Link to the University of Pittsburgh Homepage
Link to the University Library System Homepage Link to the Contact Us Form

Mechanisms underlying pulmonary neutrophilia versus eosinophilia in fungal allergy

Fei, Mingjian (2011) Mechanisms underlying pulmonary neutrophilia versus eosinophilia in fungal allergy. Doctoral Dissertation, University of Pittsburgh. (Unpublished)

Primary Text

Download (10MB) | Preview


Aspergillus fumigatus (A. fumigatus) is commonly associated with allergic bronchopulmonary aspergillosis (ABPA), which represents one of the most extreme manifestations of fungal allergy. Eosinophils are considered to be effector cells mediating lung dysfunction, but there is increasing appreciation that pulmonary neutrophilia also contributes to ABPA pathology. In our efforts to recapitulate this fungal allergic condition, we found that persistent exposure to A. fumigatus resulted in neutrophil and eosinophil-biased responses in BALB/c and C57BL/6 mice,respectively, and that the former mimicked the inflammation pattern observed in ABPA. By performing a comparative study, we found substantially higher lung TNF-á levels in neutrophil-rich BABL/c mice compared to C57BL/6 mice. TNF-á blockade or deficiency in BALB/c miceswitched the response from neutrophilia to eosinophilia, implicating TNF-á as the key mediator. We identified CD11c+CD11b+Ly6C+ inflammatory dendritic cells (DCs) and macrophages as the primary sources of TNF-á, and that depletion of these CD11c+ cells in CD11c-DTR BALB/cmice dramatically reduced lung TNF-á levels. Importantly, BALB/c DCs demonstrated a stronger TNF-á-producing capacity than C57BL/6 DCs, strongly suggesting that this was the basis for the strain-associated TNF-á difference. As compared to TNF-áhigh BALB/c DCs, TNF-á low C57BL/6 DCs contained more repressive NF-êB p50 homodimers at the TNF-á promoter at early time points following A. fumigatus infection, and expressed notably less pattern recognition receptors, in particular TLR2 following persistent fungal exposure. These differences explained the strain-specific differential TNF-á production by DCs. In addition, TNF-á deficiency itselfblunted the accumulation of Ly6c+CD11b+ DCs, implicating a positive feedback loop to amplify the cellular sources of TNF-á. Functionally, higher amounts of IL-5 in C57BL/6 and TNF-á-/-mice were associated with higher eosinophil counts, while collaboration between TNF-á and IL-17A triggered significantly higher levels of the neutrophil chemoattractants KC and MIP-2 in the BALB/c mice. In summary, our study identifies that TNF-á, acting as a molecular switch, orchestrates a sequence of events in DCs and CD4+ T cells and promotes pulmonary neutrophilia.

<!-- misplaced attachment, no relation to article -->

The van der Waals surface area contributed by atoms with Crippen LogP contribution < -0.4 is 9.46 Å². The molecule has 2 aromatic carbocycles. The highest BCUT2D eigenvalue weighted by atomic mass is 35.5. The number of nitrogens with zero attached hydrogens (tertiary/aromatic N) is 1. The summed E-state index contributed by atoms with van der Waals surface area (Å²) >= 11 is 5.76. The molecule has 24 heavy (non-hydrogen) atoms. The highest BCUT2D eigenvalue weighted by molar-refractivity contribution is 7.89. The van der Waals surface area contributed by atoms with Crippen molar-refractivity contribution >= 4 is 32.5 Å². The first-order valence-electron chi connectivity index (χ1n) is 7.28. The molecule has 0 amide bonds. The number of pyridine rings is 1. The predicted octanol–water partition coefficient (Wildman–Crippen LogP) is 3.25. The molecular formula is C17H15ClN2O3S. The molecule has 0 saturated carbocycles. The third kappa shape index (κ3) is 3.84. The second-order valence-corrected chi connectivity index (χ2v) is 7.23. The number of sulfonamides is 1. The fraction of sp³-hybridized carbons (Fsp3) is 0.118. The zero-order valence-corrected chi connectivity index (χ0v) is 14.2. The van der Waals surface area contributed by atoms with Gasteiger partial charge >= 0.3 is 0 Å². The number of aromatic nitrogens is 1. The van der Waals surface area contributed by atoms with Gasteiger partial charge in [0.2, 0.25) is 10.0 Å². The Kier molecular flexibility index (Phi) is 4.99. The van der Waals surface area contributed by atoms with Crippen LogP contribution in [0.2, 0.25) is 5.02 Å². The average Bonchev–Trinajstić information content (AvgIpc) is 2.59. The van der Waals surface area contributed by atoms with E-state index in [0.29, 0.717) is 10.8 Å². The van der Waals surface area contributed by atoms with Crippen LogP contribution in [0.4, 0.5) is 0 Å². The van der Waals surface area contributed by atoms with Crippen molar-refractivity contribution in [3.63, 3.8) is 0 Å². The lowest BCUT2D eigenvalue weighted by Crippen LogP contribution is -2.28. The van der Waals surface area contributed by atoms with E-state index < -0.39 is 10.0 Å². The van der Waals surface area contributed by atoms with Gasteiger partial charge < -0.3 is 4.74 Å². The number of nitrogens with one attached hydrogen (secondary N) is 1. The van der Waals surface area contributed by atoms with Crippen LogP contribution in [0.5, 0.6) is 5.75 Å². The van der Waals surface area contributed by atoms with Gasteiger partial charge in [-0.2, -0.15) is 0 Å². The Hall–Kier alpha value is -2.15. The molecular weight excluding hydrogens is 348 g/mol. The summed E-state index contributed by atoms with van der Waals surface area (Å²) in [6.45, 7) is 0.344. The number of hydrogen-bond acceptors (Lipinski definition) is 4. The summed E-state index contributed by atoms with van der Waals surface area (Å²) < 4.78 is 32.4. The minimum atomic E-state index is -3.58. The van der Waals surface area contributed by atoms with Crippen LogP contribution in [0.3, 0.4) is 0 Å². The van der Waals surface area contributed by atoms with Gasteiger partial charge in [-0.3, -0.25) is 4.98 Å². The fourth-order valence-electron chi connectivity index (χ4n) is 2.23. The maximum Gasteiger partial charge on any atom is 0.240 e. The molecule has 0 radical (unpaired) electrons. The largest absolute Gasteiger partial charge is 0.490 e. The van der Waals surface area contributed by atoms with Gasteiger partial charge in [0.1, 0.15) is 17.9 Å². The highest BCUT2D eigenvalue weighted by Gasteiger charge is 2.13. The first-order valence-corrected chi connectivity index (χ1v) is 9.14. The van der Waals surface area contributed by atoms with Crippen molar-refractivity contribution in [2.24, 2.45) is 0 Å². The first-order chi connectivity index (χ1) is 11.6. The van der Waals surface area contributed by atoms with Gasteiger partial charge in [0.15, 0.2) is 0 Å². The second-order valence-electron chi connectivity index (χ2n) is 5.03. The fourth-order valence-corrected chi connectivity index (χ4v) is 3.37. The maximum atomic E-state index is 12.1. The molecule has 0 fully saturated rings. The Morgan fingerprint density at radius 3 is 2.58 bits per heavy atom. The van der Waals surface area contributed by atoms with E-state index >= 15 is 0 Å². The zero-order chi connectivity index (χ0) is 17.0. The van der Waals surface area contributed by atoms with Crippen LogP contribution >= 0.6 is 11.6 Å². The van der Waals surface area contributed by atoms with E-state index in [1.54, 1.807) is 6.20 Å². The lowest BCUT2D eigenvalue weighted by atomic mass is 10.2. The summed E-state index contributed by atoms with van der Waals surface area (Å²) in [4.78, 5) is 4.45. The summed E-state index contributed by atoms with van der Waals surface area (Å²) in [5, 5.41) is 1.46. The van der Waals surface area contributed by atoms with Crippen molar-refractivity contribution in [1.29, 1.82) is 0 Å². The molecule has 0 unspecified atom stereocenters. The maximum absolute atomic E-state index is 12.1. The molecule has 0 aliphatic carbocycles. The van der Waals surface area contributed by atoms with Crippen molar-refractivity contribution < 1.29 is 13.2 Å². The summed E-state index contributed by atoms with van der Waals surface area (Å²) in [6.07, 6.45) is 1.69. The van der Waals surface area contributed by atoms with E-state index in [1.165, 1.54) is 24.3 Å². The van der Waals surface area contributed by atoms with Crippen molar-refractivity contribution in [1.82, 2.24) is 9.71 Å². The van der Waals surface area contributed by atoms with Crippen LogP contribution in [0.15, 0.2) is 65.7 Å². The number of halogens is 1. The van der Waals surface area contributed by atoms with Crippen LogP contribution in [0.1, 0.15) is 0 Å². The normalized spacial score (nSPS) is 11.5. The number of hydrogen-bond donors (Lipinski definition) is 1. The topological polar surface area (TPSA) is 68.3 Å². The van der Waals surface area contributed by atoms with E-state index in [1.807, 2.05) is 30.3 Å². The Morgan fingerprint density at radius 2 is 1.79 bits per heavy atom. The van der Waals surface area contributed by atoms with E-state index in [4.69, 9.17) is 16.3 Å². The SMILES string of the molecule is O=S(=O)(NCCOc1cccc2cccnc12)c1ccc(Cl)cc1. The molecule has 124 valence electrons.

Social Networking:
Share |


Item Type: University of Pittsburgh ETD
Status: Unpublished
CreatorsEmailPitt UsernameORCID
Fei, Mingjianmif23@pitt.eduMIF23
ETD Committee:
TitleMemberEmail AddressPitt UsernameORCID
Committee ChairRay, Anuradharaya@pitt.eduRAYA
Committee MemberKolls, Jay
Committee MemberKalinski, Pawelkalinskip@upmc.eduPAK5
Committee MemberKhader, Shabaana
Committee MemberOury, Tim D.tdoury@pitt.eduTDOURY
Date: 2 June 2011
Date Type: Completion
Defense Date: 7 April 2011
Approval Date: 2 June 2011
Submission Date: 1 June 2011
Access Restriction: No restriction; Release the ETD for access worldwide immediately.
Institution: University of Pittsburgh
Schools and Programs: School of Medicine > Immunology
Degree: PhD - Doctor of Philosophy
Thesis Type: Doctoral Dissertation
Refereed: Yes
Uncontrolled Keywords: Aspergillus; DC; Lung; neutrophils; T; TNF
Other ID:, etd-06012011-151409
Date Deposited: 10 Nov 2011 19:46
Last Modified: 19 Dec 2016 14:36


Monthly Views for the past 3 years

Plum Analytics

Actions (login required)

View Item View Item